The below are my notes from a talk I gave on Father’s Day 2012 (June 17). I was asked to speak and decided to honor both my father (Vernon D. Dennis, Sr.) and my dad (Jerry D. Fenimore).
Memories of Father
I have a unique situation in that I have a father and a dad. One of these men helped bring me into the world and the other nurtured and taught me how to become a man.
My father, Vernon Dennis, Sr., was killed when I was five years old. I do not know much about him but wanted to give him honor and thanks for giving me life. My dad, Jerry Fenimore, came into my life and lovingly embraced me as a son of his own when I was six.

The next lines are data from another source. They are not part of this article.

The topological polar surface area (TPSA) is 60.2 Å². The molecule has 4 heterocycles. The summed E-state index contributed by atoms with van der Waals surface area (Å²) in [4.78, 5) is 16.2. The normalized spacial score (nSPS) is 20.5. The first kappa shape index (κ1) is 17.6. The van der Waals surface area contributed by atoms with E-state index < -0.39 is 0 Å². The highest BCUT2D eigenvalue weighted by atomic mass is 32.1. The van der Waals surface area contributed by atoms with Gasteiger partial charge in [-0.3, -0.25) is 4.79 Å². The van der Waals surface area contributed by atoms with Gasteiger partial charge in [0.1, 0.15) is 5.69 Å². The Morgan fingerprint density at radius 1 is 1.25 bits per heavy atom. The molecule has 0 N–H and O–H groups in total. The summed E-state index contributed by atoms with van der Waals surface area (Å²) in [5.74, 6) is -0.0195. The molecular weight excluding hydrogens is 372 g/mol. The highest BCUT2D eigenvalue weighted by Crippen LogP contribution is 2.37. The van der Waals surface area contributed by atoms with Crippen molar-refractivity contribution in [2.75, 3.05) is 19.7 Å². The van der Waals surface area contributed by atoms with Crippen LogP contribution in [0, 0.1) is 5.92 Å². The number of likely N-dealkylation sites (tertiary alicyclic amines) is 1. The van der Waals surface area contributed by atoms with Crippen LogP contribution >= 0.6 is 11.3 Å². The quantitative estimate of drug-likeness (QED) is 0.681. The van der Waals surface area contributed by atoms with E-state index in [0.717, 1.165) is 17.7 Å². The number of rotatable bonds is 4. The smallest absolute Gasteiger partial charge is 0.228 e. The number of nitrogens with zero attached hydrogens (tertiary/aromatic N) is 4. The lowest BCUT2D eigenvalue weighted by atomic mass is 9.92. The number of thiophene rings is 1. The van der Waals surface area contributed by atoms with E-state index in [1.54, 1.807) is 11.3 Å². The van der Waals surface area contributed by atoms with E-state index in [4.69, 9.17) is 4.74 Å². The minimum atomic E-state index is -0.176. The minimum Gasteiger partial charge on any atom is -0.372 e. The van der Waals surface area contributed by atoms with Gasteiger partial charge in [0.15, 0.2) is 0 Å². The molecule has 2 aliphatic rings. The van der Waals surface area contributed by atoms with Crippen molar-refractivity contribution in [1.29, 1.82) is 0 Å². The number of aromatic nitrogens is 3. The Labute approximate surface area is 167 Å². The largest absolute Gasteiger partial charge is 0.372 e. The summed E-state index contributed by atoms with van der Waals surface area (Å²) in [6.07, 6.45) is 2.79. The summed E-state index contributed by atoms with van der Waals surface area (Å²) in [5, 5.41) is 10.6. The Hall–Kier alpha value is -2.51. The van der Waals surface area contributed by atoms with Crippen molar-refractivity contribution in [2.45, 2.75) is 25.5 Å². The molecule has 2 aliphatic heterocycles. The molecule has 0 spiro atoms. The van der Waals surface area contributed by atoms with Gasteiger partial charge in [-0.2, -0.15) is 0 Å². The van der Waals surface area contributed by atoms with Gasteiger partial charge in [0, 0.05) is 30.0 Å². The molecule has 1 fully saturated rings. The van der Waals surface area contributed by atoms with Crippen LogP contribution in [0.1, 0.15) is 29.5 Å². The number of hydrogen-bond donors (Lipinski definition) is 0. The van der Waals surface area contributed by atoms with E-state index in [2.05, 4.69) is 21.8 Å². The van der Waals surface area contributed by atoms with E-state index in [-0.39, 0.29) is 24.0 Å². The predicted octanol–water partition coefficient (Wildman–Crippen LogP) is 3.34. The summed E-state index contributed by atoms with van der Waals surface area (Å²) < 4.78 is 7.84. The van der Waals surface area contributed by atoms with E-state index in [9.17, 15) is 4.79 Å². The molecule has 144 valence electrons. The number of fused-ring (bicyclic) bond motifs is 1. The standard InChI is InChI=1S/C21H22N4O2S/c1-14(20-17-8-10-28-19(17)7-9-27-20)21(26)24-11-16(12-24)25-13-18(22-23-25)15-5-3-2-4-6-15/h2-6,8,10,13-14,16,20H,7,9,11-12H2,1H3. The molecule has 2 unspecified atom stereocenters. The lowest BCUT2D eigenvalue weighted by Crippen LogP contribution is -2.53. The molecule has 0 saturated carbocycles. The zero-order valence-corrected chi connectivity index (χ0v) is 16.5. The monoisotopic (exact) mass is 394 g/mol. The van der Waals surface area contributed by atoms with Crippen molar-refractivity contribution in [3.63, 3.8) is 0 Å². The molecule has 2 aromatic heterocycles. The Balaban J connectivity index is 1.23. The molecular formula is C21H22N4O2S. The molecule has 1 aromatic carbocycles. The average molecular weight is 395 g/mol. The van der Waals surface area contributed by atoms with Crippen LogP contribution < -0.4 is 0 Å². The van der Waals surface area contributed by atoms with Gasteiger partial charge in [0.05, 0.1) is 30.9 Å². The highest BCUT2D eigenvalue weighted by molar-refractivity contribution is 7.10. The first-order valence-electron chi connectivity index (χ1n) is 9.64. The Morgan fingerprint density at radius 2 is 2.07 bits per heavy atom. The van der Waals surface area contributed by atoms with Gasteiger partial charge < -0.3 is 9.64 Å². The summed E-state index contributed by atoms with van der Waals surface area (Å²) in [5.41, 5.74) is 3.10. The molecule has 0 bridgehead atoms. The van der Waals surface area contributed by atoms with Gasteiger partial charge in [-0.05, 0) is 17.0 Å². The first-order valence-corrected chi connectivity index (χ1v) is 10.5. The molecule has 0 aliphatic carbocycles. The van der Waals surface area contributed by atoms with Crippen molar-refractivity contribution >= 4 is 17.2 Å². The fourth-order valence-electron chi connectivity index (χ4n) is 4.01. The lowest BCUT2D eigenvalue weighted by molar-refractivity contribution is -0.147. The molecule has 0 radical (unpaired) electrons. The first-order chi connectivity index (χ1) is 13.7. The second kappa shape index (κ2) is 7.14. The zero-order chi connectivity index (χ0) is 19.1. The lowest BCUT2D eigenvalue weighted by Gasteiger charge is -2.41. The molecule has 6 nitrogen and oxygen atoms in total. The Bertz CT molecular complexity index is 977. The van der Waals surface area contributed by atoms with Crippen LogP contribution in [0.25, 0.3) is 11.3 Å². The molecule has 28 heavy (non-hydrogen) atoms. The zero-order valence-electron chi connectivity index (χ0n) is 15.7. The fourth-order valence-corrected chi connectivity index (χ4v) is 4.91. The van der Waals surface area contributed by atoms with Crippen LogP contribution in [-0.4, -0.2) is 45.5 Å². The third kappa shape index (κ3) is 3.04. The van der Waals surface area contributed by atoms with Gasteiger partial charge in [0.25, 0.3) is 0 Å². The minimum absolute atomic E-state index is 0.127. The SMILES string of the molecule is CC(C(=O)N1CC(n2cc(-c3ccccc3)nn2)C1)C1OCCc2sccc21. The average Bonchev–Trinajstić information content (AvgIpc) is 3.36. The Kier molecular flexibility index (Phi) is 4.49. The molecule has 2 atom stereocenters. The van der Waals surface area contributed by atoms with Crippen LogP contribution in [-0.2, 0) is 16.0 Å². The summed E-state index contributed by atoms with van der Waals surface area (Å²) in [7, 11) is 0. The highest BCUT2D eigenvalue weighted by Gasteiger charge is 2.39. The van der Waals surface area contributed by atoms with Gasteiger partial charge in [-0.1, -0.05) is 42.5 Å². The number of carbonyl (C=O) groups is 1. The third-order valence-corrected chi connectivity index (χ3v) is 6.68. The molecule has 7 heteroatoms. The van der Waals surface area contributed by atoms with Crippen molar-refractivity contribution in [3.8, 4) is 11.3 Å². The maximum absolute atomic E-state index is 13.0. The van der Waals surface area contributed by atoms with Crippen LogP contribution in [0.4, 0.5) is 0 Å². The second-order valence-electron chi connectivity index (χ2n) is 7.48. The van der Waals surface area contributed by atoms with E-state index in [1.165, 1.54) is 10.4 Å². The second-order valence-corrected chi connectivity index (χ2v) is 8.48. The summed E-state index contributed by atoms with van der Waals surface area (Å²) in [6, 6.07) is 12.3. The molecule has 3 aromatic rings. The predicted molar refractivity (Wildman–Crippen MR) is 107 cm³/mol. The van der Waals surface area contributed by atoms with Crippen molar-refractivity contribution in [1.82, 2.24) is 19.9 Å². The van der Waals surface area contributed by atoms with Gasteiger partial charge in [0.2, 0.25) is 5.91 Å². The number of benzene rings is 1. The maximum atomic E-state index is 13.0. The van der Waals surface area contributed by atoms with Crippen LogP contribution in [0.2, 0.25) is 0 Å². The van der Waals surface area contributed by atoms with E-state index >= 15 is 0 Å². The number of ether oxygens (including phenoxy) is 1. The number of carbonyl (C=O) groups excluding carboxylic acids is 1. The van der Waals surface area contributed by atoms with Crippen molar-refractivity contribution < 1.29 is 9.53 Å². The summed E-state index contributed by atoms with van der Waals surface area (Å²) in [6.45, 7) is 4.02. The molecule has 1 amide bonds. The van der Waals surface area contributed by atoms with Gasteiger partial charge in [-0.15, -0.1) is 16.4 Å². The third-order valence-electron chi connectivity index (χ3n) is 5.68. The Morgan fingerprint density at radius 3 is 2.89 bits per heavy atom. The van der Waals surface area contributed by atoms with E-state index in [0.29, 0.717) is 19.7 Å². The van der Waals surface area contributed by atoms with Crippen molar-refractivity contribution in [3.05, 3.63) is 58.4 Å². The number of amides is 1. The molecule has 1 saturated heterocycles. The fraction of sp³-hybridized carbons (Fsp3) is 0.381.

The memories I have of both of these men are many. Here are a few of my favorite.
One of my earliest memories is of my father taking me to the altar, at the little church in Arbyrd, MO, for prayer for healing. Another memory I have is the way he cooked beef stew. It seemed like it was filled full with black pepper. At the time, I don’t remember liking it but you can ask my wife; I love my food spiced very well. I have other memories but they are mainly of the funeral so we will skip those.
My dad brings many more memories. And, if you’ve ever met him, I am sure you’ll probably create a memory soon rather than later. My dad has helped me expand my knowledge. He has always been into politics. It doesn’t matter if the politics are national with the next presidential election or local with the 7th grade class elections. I remember during those elections that my dad helped me with my speech. He helped me add some fancy words. I lost the election but will never forget the campaign.